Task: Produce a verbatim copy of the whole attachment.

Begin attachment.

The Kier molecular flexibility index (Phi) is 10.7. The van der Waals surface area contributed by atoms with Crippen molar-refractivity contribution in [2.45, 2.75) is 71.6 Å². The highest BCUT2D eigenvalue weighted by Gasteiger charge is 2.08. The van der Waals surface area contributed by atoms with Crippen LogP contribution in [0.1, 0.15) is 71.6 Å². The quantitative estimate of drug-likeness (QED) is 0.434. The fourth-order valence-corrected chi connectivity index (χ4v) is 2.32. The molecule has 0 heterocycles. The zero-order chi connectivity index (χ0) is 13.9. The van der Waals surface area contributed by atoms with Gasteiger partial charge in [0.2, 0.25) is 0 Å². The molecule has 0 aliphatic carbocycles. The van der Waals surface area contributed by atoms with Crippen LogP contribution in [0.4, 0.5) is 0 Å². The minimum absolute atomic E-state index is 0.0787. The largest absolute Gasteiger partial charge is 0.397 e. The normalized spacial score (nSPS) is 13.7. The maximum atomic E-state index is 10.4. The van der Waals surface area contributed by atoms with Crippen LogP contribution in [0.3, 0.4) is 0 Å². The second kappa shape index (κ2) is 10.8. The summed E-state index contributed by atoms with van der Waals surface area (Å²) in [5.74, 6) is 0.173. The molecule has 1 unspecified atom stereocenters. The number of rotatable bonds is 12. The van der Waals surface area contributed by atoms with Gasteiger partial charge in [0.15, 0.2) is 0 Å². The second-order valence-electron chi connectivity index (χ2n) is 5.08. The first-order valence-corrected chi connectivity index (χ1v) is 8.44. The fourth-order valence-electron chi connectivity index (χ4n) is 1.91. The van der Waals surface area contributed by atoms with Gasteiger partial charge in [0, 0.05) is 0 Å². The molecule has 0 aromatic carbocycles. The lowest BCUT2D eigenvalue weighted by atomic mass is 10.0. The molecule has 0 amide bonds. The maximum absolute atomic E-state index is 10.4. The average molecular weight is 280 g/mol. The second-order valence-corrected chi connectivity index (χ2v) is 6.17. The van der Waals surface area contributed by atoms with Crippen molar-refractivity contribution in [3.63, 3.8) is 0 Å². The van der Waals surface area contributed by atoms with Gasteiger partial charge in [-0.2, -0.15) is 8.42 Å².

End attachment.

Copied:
The Kier molecular flexibility index (Phi) is 10.7. The van der Waals surface area contributed by atoms with Crippen molar-refractivity contribution in [2.45, 2.75) is 71.6 Å². The highest BCUT2D eigenvalue weighted by Gasteiger charge is 2.08. The van der Waals surface area contributed by atoms with Crippen LogP contribution in [0.1, 0.15) is 71.6 Å². The quantitative estimate of drug-likeness (QED) is 0.434. The fourth-order valence-corrected chi connectivity index (χ4v) is 2.32. The molecule has 0 heterocycles. The zero-order chi connectivity index (χ0) is 13.9. The van der Waals surface area contributed by atoms with Gasteiger partial charge in [0.2, 0.25) is 0 Å². The molecule has 0 aliphatic carbocycles. The van der Waals surface area contributed by atoms with Crippen LogP contribution in [0.4, 0.5) is 0 Å². The minimum absolute atomic E-state index is 0.0787. The largest absolute Gasteiger partial charge is 0.397 e. The normalized spacial score (nSPS) is 13.7. The maximum atomic E-state index is 10.4. The van der Waals surface area contributed by atoms with Crippen LogP contribution in [0.3, 0.4) is 0 Å². The second kappa shape index (κ2) is 10.8. The summed E-state index contributed by atoms with van der Waals surface area (Å²) in [5.74, 6) is 0.173. The molecule has 1 unspecified atom stereocenters. The number of rotatable bonds is 12. The van der Waals surface area contributed by atoms with Gasteiger partial charge in [0.15, 0.2) is 0 Å². The second-order valence-electron chi connectivity index (χ2n) is 5.08. The first-order valence-corrected chi connectivity index (χ1v) is 8.44. The fourth-order valence-electron chi connectivity index (χ4n) is 1.91. The van der Waals surface area contributed by atoms with Gasteiger partial charge in [0, 0.05) is 0 Å². The molecule has 0 aromatic carbocycles. The lowest BCUT2D eigenvalue weighted by atomic mass is 10.0. The molecule has 0 amide bonds. The maximum absolute atomic E-state index is 10.4. The average molecular weight is 280 g/mol. The second-order valence-corrected chi connectivity index (χ2v) is 6.17. The van der Waals surface area contributed by atoms with Crippen molar-refractivity contribution in [3.63, 3.8) is 0 Å². The van der Waals surface area contributed by atoms with Gasteiger partial charge in [-0.2, -0.15) is 8.42 Å².